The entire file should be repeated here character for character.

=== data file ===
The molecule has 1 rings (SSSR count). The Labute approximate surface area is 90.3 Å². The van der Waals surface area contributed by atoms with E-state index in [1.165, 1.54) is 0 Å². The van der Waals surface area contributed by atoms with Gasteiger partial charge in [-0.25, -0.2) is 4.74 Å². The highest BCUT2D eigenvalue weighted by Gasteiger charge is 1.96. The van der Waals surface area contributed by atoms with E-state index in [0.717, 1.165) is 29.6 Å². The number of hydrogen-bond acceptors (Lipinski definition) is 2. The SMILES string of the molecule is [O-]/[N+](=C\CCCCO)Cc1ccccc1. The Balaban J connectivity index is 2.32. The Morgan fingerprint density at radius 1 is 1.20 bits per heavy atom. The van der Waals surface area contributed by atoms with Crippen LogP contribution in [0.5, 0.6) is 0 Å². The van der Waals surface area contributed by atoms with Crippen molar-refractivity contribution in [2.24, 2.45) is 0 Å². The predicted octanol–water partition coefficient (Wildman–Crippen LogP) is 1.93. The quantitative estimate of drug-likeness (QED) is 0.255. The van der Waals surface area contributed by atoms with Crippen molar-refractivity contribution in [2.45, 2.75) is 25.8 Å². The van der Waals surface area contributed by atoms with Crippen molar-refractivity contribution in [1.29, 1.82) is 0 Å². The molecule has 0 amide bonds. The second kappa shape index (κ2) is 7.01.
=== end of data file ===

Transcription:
The molecule has 1 rings (SSSR count). The Labute approximate surface area is 90.3 Å². The van der Waals surface area contributed by atoms with E-state index in [1.165, 1.54) is 0 Å². The van der Waals surface area contributed by atoms with Gasteiger partial charge in [-0.25, -0.2) is 4.74 Å². The highest BCUT2D eigenvalue weighted by Gasteiger charge is 1.96. The van der Waals surface area contributed by atoms with E-state index in [0.717, 1.165) is 29.6 Å². The number of hydrogen-bond acceptors (Lipinski definition) is 2. The SMILES string of the molecule is [O-]/[N+](=C\CCCCO)Cc1ccccc1. The Balaban J connectivity index is 2.32. The Morgan fingerprint density at radius 1 is 1.20 bits per heavy atom. The van der Waals surface area contributed by atoms with Crippen LogP contribution in [0.5, 0.6) is 0 Å². The van der Waals surface area contributed by atoms with Crippen molar-refractivity contribution in [2.24, 2.45) is 0 Å². The predicted octanol–water partition coefficient (Wildman–Crippen LogP) is 1.93. The quantitative estimate of drug-likeness (QED) is 0.255. The van der Waals surface area contributed by atoms with Crippen molar-refractivity contribution in [2.45, 2.75) is 25.8 Å². The van der Waals surface area contributed by atoms with Crippen molar-refractivity contribution in [1.29, 1.82) is 0 Å². The molecule has 0 amide bonds. The second kappa shape index (κ2) is 7.01.